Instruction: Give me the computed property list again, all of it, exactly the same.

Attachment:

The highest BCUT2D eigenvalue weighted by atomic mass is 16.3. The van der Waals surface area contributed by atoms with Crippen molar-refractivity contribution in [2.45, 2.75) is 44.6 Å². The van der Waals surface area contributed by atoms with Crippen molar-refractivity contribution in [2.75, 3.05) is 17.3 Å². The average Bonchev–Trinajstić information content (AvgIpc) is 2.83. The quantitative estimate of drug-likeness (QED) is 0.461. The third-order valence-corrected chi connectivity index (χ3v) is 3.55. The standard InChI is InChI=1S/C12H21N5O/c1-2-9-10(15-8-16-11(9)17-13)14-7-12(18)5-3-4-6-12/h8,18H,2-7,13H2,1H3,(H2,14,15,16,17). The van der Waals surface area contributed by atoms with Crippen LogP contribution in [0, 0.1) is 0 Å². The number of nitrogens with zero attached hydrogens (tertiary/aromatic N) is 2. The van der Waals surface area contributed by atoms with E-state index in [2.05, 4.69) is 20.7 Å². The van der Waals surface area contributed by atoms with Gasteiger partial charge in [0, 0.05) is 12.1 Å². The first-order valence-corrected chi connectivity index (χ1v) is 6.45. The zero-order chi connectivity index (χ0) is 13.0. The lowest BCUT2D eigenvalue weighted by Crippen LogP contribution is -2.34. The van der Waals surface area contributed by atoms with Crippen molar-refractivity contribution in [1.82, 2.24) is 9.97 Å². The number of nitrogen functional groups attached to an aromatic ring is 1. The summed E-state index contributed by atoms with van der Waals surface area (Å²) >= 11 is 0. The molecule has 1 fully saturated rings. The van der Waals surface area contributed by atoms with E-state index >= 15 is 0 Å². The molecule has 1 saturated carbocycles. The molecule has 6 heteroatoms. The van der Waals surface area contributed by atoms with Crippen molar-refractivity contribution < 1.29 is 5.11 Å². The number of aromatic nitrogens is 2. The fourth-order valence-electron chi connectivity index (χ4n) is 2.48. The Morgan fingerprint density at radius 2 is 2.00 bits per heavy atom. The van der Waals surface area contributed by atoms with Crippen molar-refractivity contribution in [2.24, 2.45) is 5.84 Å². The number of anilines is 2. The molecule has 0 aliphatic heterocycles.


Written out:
The highest BCUT2D eigenvalue weighted by atomic mass is 16.3. The van der Waals surface area contributed by atoms with Crippen molar-refractivity contribution in [2.45, 2.75) is 44.6 Å². The van der Waals surface area contributed by atoms with Crippen molar-refractivity contribution in [2.75, 3.05) is 17.3 Å². The average Bonchev–Trinajstić information content (AvgIpc) is 2.83. The quantitative estimate of drug-likeness (QED) is 0.461. The third-order valence-corrected chi connectivity index (χ3v) is 3.55. The standard InChI is InChI=1S/C12H21N5O/c1-2-9-10(15-8-16-11(9)17-13)14-7-12(18)5-3-4-6-12/h8,18H,2-7,13H2,1H3,(H2,14,15,16,17). The van der Waals surface area contributed by atoms with Crippen LogP contribution in [0, 0.1) is 0 Å². The number of nitrogens with zero attached hydrogens (tertiary/aromatic N) is 2. The van der Waals surface area contributed by atoms with E-state index in [2.05, 4.69) is 20.7 Å². The van der Waals surface area contributed by atoms with Gasteiger partial charge in [0, 0.05) is 12.1 Å². The first-order valence-corrected chi connectivity index (χ1v) is 6.45. The zero-order chi connectivity index (χ0) is 13.0. The lowest BCUT2D eigenvalue weighted by Crippen LogP contribution is -2.34. The van der Waals surface area contributed by atoms with Crippen molar-refractivity contribution in [1.82, 2.24) is 9.97 Å². The number of nitrogen functional groups attached to an aromatic ring is 1. The summed E-state index contributed by atoms with van der Waals surface area (Å²) >= 11 is 0. The molecule has 1 fully saturated rings. The van der Waals surface area contributed by atoms with E-state index >= 15 is 0 Å². The molecule has 1 saturated carbocycles. The molecule has 6 heteroatoms. The van der Waals surface area contributed by atoms with Crippen molar-refractivity contribution < 1.29 is 5.11 Å². The number of aromatic nitrogens is 2. The fourth-order valence-electron chi connectivity index (χ4n) is 2.48. The Morgan fingerprint density at radius 2 is 2.00 bits per heavy atom. The van der Waals surface area contributed by atoms with Crippen molar-refractivity contribution in [2.24, 2.45) is 5.84 Å². The number of anilines is 2. The molecule has 0 aliphatic heterocycles.